NASA grows radishes in space under micro-heat

NASA grows radishes in space under micro-heat

Washington: Located in Europe’s Columbus module, NASA’s experiment is the latest in a study of plants growing in microgravity.
With plans to visit the moon and Mars, future astronauts will need a regular, fresh source of food to travel these missions away from home. In addition to providing more vitamins and minerals, plants growing in space help stabilize and add to the domestic connection in search of it.
Growing plants in the International Space Station’s microgravity conditions has allowed researchers to better maintain this view: European research shows that plants respond best to red and blue light, giving the Columbus module Feels like a disco.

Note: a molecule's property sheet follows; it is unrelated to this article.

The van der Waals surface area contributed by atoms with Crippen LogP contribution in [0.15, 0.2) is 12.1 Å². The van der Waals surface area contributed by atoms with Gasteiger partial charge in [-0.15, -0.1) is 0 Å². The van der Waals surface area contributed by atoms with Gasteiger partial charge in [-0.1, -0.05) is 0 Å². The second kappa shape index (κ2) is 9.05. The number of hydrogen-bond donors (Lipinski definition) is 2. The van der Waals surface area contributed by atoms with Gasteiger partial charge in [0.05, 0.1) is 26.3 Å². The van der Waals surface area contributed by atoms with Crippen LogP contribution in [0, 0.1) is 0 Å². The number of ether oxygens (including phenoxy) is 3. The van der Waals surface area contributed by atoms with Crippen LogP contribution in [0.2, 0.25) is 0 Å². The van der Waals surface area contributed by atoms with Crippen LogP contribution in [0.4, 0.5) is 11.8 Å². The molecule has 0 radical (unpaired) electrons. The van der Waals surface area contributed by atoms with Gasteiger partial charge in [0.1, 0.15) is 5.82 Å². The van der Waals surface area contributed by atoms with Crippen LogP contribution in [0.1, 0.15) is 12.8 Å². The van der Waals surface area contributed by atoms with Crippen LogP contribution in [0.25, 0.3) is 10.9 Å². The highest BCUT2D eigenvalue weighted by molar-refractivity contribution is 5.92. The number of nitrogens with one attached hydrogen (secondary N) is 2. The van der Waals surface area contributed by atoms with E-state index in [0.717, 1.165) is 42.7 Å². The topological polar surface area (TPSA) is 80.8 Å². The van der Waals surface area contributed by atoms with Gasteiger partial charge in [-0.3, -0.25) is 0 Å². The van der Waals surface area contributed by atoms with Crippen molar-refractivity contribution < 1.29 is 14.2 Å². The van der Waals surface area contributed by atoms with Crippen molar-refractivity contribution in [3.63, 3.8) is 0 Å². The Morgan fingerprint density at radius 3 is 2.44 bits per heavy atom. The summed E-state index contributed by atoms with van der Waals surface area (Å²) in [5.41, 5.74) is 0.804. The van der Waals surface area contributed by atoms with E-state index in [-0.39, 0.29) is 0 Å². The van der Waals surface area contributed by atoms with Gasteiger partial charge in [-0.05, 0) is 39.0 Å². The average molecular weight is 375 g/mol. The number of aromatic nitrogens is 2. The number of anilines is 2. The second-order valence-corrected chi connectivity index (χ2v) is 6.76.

Because plants no longer have the gravity to root their soil, the seeds are planted in ‘pillows’ that help distribute fertilizer and water evenly across the roots.
Radishes were chosen because it is a model plant. Their cultivation is short-lived and is genetically similar to that of plants, as is often the case in Arabidopsis. Radish is also full of food and nutrition, now this consignment is ready for harvest any day. Samples will be sent back to Earth for study.
Advanced Plant Habitat is a self-sufficient chamber that requires very little intervention from astronauts. It is equipped with LED lights, unprotected dust, more than 180 sensors and cameras regulated by researchers at NASA’s Kennedy Space Center in Florida, USA. From there, plant growth is monitored and conditions are adjusted as needed to improve water and fertilizer distribution and control humidity and temperature levels.
The next ESA astronaut to launch the station is Thomas Pesquet for Alpha Mission. Happy to arrive in spring 2021, Thomas may have to try another batch of vegetables growing in space.

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